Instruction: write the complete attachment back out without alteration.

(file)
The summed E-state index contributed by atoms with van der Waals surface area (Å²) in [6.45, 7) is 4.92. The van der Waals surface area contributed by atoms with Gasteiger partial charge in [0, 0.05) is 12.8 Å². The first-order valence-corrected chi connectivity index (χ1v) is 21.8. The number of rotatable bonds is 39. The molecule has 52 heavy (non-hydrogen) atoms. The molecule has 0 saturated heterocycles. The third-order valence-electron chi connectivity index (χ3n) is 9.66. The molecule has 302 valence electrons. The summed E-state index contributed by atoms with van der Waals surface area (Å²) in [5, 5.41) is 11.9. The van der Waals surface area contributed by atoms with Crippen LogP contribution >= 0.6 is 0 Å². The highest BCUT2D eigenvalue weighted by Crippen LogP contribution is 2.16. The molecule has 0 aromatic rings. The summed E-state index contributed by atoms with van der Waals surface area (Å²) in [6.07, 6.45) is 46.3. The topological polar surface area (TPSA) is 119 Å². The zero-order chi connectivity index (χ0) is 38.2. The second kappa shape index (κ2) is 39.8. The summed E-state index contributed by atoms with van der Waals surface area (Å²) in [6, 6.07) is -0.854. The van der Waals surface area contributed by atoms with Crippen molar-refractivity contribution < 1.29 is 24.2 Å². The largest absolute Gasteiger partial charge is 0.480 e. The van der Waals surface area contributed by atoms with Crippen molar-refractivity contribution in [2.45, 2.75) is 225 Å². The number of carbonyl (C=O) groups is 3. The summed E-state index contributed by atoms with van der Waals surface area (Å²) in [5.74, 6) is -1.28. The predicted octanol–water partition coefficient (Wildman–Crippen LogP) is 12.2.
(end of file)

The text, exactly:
The summed E-state index contributed by atoms with van der Waals surface area (Å²) in [6.45, 7) is 4.92. The van der Waals surface area contributed by atoms with Gasteiger partial charge in [0, 0.05) is 12.8 Å². The first-order valence-corrected chi connectivity index (χ1v) is 21.8. The number of rotatable bonds is 39. The molecule has 52 heavy (non-hydrogen) atoms. The molecule has 0 saturated heterocycles. The third-order valence-electron chi connectivity index (χ3n) is 9.66. The molecule has 302 valence electrons. The summed E-state index contributed by atoms with van der Waals surface area (Å²) in [5, 5.41) is 11.9. The van der Waals surface area contributed by atoms with Crippen LogP contribution >= 0.6 is 0 Å². The highest BCUT2D eigenvalue weighted by Crippen LogP contribution is 2.16. The molecule has 0 aromatic rings. The summed E-state index contributed by atoms with van der Waals surface area (Å²) in [6.07, 6.45) is 46.3. The topological polar surface area (TPSA) is 119 Å². The zero-order chi connectivity index (χ0) is 38.2. The second kappa shape index (κ2) is 39.8. The summed E-state index contributed by atoms with van der Waals surface area (Å²) in [6, 6.07) is -0.854. The van der Waals surface area contributed by atoms with Crippen molar-refractivity contribution < 1.29 is 24.2 Å². The largest absolute Gasteiger partial charge is 0.480 e. The van der Waals surface area contributed by atoms with Crippen molar-refractivity contribution in [2.45, 2.75) is 225 Å². The number of carbonyl (C=O) groups is 3. The summed E-state index contributed by atoms with van der Waals surface area (Å²) in [5.74, 6) is -1.28. The predicted octanol–water partition coefficient (Wildman–Crippen LogP) is 12.2.